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Happily disoriented

Justin Tardiff | Thursday, September 8, 2005

No, I don’t know your name. No, I don’t know where I am. No, I don’t know what time it is. No, I don’t even speak English all that well. Yes, I’m a freshman.

No one needs to help me in becoming “disoriented.” I’m already disoriented. I’m the master of being disoriented. In fact, I’m just striking random keys on my computer right now.

You know, on a long enough timeline, any chimpanzee with a laptop could type this article. I know, because I’m plagiarizing off that chimpanzee at this very moment.

Listen: when you’re a freshman, you’re supposed to be ignorant and at least marginally useless.

So embrace it. As the wise Billy Madison once said, “You gotta cherish it.” When the juniors down the hall want me to be more ignorant and even less useful, I graciously accept.

Why? Well, ignorance is bliss – I’m having an awesome time and I barely know what’s going on, considering that this place and these people are all entirely new to me. The best thing about being a freshman from New Jersey is that I’m doing pretty much whatever I want.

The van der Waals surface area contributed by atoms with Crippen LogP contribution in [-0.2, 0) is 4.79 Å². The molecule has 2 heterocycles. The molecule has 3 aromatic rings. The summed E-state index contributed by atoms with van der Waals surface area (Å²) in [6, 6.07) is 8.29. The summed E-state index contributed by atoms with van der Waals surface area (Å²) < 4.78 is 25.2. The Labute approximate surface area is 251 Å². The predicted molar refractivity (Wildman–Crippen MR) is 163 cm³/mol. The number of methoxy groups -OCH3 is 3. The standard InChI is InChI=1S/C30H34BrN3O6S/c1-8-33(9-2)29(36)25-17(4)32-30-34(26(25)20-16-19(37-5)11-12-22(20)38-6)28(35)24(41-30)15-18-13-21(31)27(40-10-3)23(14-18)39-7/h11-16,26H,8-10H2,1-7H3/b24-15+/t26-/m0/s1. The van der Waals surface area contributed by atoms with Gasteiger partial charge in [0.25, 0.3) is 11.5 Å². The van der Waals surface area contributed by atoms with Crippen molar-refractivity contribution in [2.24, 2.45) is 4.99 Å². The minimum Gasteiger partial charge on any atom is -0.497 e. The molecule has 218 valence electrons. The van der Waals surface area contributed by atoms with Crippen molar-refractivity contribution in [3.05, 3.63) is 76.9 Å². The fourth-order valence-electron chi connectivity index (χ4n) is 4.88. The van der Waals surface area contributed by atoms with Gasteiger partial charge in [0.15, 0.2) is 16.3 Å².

No one has a clue who I am. I can yell at people, because no one will recognize me; I can ask ridiculous questions, because people will just assume I don’t know better; and I can write absurd columns for The Observer, because no one here has made the connection between my name and what I look like.

It really has been a whirlwind meeting so many new people and learning where everything on campus is located. I’m trying to enjoy it now before I eventually realize that these are the people and places I’ll be seeing every day for four years, and I’m eventually going to have to learn real names and stop calling everyone ‘dude’ – especially the priests.

People aren’t in college because they know exactly what to do with their lives. They’re in college because they’re trying to figure that out.

Sometime between throwing water balloons, yelling at the television during the football game, playing ‘apple fork’ in the dining hall and trying to dodge the sprinklers, I realized that I was having fun with people even if I forgot their names six seconds after they told me. Sometimes you know the most about someone when you don’t know anything about them.

This blank slate situation only comes along once in a great while, so it’s not sensible to act timid. I go out of my way to talk to lots of people, and I hope people here aren’t afraid to come talk to me. Just because I’m in the ‘dog book’ doesn’t mean I bite.

That joke was exceptionally lame, but I’m serious – people keep telling the freshman class that we’ll settle in, that we’ll fit in and that we’ll find a place somewhere.

Don’t listen to any of that junk. It isn’t fun to settle in or fit in, because if you don’t limit yourself to certain places and people, then everyone can be your friend, and everywhere can be your home.